Dust from Africa, July 21 - 28, 2020
DescriptionDust from the Sahara desert gets picked up each summer by strong wind disturbances called easterly waves. Sometimes, like this week in July 2020, the cloud of dust moves across the Atlantic Ocean reaching as far as the U.S. East Coast. The FV-3 Chem - a Global Systems Laboratory experimental version of the FV-3 (Finite-Volume Cubed-Sphere Dynamical Core) Model created by NOAA Global Fluid Dynamics Laboratory (GFDL) - shows fine dust as milligrams per square meter in the entire vertical column of air. A number of different satellites are able to detect dust as well but the computer-simulated models can depict what satellites often cannot.
Dust from the desert provides a huge portion of the organic matter necessary for the first trophic level of the marine food chain in that latitudinal belt of the Atlantic Ocean. Dust can be harmful to human lung health and can affect populations in the Caribbean and the Eastern U.S. On the positive side, the dust also oftens stifles hurricane formation as it passes over the “hurricane nursery,” an area near Cape Verde, Africa where the easterly waves eventually become hurricanes as they move across the Atlantic. The dust makes the air much dryer and hurricanes cannot survive dry air.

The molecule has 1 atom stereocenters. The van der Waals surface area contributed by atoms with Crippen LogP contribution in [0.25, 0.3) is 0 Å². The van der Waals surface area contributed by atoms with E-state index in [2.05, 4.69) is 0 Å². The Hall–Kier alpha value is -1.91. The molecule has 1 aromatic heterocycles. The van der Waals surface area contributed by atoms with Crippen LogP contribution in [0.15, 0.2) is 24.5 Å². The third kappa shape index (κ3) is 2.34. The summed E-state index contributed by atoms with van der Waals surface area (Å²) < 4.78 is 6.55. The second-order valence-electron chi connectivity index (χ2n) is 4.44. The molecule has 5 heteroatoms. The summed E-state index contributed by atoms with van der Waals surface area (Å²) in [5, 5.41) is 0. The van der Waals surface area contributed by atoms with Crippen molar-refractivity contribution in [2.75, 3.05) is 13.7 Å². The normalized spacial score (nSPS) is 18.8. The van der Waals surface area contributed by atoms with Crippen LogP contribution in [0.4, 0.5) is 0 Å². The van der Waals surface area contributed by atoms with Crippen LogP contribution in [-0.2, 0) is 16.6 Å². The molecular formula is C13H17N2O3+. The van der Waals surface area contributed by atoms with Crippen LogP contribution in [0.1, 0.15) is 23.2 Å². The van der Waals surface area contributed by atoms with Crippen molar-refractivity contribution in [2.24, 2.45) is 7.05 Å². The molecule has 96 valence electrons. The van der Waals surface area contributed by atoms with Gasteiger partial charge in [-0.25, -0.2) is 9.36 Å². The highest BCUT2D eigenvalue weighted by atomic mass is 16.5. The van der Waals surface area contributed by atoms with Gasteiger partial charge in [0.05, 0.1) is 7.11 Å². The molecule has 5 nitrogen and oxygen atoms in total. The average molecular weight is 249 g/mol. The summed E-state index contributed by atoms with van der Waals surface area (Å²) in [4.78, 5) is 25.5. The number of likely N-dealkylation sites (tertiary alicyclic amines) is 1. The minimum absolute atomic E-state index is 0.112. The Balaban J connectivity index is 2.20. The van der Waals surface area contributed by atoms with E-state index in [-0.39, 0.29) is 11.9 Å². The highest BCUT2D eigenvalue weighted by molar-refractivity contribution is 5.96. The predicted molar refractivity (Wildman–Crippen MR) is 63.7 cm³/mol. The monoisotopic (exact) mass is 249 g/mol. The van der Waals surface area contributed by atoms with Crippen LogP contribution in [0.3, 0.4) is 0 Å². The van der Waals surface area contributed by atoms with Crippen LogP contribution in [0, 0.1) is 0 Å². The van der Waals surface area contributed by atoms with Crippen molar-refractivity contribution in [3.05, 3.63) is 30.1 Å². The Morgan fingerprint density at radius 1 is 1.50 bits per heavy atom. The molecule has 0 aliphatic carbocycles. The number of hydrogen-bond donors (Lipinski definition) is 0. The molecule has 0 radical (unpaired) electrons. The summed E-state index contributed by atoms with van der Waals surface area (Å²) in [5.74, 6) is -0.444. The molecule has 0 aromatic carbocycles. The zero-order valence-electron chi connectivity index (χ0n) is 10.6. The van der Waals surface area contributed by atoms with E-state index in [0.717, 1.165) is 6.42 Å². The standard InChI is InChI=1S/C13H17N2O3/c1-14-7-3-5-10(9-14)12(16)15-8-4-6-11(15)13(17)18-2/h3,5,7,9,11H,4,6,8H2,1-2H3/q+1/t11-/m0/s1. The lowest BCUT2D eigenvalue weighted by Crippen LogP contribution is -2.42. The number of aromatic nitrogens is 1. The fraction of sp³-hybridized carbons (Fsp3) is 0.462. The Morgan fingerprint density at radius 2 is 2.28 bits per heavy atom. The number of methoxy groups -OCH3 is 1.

This video was made by the Global Systems Laboratory after a request from OAR communications for a story on FV-3 Chem. The data comes from the GSL FV-3 Chem page - here.
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In addition to this rendered Earth view of dust from Africa, there is a flat map and rendered view with a gray background. These versions were created as part of our iterative process in coming to the final product.
Flat Map View